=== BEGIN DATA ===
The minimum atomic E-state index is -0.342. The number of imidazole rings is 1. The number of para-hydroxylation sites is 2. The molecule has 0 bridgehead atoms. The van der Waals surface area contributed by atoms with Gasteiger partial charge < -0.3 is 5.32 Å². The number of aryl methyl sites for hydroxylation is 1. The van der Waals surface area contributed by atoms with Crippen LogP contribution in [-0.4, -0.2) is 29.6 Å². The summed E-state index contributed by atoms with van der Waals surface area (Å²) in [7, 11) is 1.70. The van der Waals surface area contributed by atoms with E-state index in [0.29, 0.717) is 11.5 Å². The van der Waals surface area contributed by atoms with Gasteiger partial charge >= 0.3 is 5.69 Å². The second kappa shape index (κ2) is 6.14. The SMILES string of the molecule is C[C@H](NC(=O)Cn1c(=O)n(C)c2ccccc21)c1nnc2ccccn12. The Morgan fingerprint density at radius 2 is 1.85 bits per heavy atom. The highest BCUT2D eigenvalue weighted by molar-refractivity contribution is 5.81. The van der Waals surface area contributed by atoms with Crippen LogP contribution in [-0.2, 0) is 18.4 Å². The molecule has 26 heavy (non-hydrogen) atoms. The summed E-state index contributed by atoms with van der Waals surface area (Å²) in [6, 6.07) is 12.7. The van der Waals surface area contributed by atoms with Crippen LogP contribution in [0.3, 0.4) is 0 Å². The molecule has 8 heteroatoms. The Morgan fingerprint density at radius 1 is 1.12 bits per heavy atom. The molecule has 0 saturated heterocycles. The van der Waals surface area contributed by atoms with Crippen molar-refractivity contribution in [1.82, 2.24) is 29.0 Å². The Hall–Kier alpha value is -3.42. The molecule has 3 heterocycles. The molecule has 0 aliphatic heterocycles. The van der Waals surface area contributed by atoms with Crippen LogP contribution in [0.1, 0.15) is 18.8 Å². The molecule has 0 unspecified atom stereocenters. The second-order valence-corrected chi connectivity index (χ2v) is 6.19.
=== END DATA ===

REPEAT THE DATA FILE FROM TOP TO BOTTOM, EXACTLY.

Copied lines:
The minimum atomic E-state index is -0.342. The number of imidazole rings is 1. The number of para-hydroxylation sites is 2. The molecule has 0 bridgehead atoms. The van der Waals surface area contributed by atoms with Gasteiger partial charge < -0.3 is 5.32 Å². The number of aryl methyl sites for hydroxylation is 1. The van der Waals surface area contributed by atoms with Crippen LogP contribution in [-0.4, -0.2) is 29.6 Å². The summed E-state index contributed by atoms with van der Waals surface area (Å²) in [7, 11) is 1.70. The van der Waals surface area contributed by atoms with E-state index in [0.29, 0.717) is 11.5 Å². The van der Waals surface area contributed by atoms with Gasteiger partial charge >= 0.3 is 5.69 Å². The second kappa shape index (κ2) is 6.14. The SMILES string of the molecule is C[C@H](NC(=O)Cn1c(=O)n(C)c2ccccc21)c1nnc2ccccn12. The Morgan fingerprint density at radius 2 is 1.85 bits per heavy atom. The highest BCUT2D eigenvalue weighted by molar-refractivity contribution is 5.81. The van der Waals surface area contributed by atoms with Crippen LogP contribution in [-0.2, 0) is 18.4 Å². The molecule has 26 heavy (non-hydrogen) atoms. The summed E-state index contributed by atoms with van der Waals surface area (Å²) in [6, 6.07) is 12.7. The van der Waals surface area contributed by atoms with Crippen LogP contribution in [0.3, 0.4) is 0 Å². The molecule has 8 heteroatoms. The Morgan fingerprint density at radius 1 is 1.12 bits per heavy atom. The molecule has 0 saturated heterocycles. The van der Waals surface area contributed by atoms with Crippen molar-refractivity contribution in [1.82, 2.24) is 29.0 Å². The Hall–Kier alpha value is -3.42. The molecule has 3 heterocycles. The molecule has 0 aliphatic heterocycles. The van der Waals surface area contributed by atoms with Crippen LogP contribution in [0.1, 0.15) is 18.8 Å². The molecule has 0 unspecified atom stereocenters. The second-order valence-corrected chi connectivity index (χ2v) is 6.19.